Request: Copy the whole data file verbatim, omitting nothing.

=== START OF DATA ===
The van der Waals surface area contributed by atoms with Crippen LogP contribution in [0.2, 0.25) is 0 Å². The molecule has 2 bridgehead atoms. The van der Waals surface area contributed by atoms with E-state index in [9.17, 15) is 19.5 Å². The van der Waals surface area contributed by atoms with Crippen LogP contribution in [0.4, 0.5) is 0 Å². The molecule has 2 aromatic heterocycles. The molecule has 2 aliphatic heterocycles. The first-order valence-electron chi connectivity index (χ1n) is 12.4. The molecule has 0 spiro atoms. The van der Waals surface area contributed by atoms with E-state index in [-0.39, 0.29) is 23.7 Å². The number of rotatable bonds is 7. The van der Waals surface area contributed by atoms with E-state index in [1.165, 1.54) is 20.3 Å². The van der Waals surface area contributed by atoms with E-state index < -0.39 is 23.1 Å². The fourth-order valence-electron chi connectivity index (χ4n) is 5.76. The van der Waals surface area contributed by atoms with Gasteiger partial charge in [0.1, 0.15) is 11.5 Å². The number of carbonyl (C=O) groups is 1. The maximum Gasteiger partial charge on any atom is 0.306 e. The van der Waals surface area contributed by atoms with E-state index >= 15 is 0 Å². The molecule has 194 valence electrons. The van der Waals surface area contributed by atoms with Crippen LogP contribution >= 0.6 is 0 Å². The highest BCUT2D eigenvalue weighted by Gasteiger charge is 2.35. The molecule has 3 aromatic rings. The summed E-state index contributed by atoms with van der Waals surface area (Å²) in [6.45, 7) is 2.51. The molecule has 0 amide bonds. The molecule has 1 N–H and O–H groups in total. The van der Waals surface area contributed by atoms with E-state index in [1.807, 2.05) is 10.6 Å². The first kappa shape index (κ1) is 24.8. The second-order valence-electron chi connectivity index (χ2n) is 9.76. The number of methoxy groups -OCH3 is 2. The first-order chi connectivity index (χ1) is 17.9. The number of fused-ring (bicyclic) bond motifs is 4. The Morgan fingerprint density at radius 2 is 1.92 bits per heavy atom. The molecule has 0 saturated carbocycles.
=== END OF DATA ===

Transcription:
The van der Waals surface area contributed by atoms with Crippen LogP contribution in [0.2, 0.25) is 0 Å². The molecule has 2 bridgehead atoms. The van der Waals surface area contributed by atoms with E-state index in [9.17, 15) is 19.5 Å². The van der Waals surface area contributed by atoms with Crippen LogP contribution in [0.4, 0.5) is 0 Å². The molecule has 2 aromatic heterocycles. The molecule has 2 aliphatic heterocycles. The first-order valence-electron chi connectivity index (χ1n) is 12.4. The molecule has 0 spiro atoms. The van der Waals surface area contributed by atoms with E-state index in [-0.39, 0.29) is 23.7 Å². The number of rotatable bonds is 7. The van der Waals surface area contributed by atoms with E-state index in [1.165, 1.54) is 20.3 Å². The van der Waals surface area contributed by atoms with E-state index < -0.39 is 23.1 Å². The fourth-order valence-electron chi connectivity index (χ4n) is 5.76. The van der Waals surface area contributed by atoms with Gasteiger partial charge in [0.1, 0.15) is 11.5 Å². The number of carbonyl (C=O) groups is 1. The maximum Gasteiger partial charge on any atom is 0.306 e. The van der Waals surface area contributed by atoms with E-state index >= 15 is 0 Å². The molecule has 194 valence electrons. The van der Waals surface area contributed by atoms with Crippen LogP contribution >= 0.6 is 0 Å². The highest BCUT2D eigenvalue weighted by Gasteiger charge is 2.35. The molecule has 3 aromatic rings. The summed E-state index contributed by atoms with van der Waals surface area (Å²) in [6.45, 7) is 2.51. The molecule has 0 amide bonds. The molecule has 1 N–H and O–H groups in total. The van der Waals surface area contributed by atoms with E-state index in [1.807, 2.05) is 10.6 Å². The first kappa shape index (κ1) is 24.8. The second-order valence-electron chi connectivity index (χ2n) is 9.76. The number of methoxy groups -OCH3 is 2. The first-order chi connectivity index (χ1) is 17.9. The number of fused-ring (bicyclic) bond motifs is 4. The Morgan fingerprint density at radius 2 is 1.92 bits per heavy atom. The molecule has 0 saturated carbocycles.